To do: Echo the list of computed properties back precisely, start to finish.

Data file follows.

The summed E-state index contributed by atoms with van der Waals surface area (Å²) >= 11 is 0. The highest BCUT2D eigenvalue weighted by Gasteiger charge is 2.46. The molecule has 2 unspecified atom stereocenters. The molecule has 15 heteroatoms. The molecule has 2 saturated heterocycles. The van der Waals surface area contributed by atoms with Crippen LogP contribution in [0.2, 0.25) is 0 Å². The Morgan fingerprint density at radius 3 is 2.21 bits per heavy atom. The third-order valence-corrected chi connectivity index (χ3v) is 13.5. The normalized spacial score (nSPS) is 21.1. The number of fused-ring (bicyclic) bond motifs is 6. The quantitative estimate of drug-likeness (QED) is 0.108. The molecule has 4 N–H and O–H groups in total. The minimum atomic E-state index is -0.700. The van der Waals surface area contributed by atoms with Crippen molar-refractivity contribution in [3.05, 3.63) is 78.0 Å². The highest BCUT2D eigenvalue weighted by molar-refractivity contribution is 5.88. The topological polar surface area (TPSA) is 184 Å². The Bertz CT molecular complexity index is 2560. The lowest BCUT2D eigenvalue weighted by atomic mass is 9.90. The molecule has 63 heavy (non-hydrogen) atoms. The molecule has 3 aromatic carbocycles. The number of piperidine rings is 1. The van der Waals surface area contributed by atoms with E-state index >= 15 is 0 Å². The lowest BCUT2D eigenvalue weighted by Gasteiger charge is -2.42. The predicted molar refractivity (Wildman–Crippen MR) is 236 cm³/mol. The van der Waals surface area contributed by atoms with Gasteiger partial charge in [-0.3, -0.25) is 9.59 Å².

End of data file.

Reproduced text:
The summed E-state index contributed by atoms with van der Waals surface area (Å²) >= 11 is 0. The highest BCUT2D eigenvalue weighted by Gasteiger charge is 2.46. The molecule has 2 unspecified atom stereocenters. The molecule has 15 heteroatoms. The molecule has 2 saturated heterocycles. The van der Waals surface area contributed by atoms with Crippen LogP contribution in [0.2, 0.25) is 0 Å². The Morgan fingerprint density at radius 3 is 2.21 bits per heavy atom. The third-order valence-corrected chi connectivity index (χ3v) is 13.5. The normalized spacial score (nSPS) is 21.1. The number of fused-ring (bicyclic) bond motifs is 6. The quantitative estimate of drug-likeness (QED) is 0.108. The molecule has 4 N–H and O–H groups in total. The minimum atomic E-state index is -0.700. The van der Waals surface area contributed by atoms with Crippen molar-refractivity contribution in [3.05, 3.63) is 78.0 Å². The highest BCUT2D eigenvalue weighted by molar-refractivity contribution is 5.88. The topological polar surface area (TPSA) is 184 Å². The Bertz CT molecular complexity index is 2560. The lowest BCUT2D eigenvalue weighted by atomic mass is 9.90. The molecule has 63 heavy (non-hydrogen) atoms. The molecule has 3 aromatic carbocycles. The number of piperidine rings is 1. The van der Waals surface area contributed by atoms with E-state index >= 15 is 0 Å². The lowest BCUT2D eigenvalue weighted by Gasteiger charge is -2.42. The predicted molar refractivity (Wildman–Crippen MR) is 236 cm³/mol. The van der Waals surface area contributed by atoms with Gasteiger partial charge in [-0.3, -0.25) is 9.59 Å².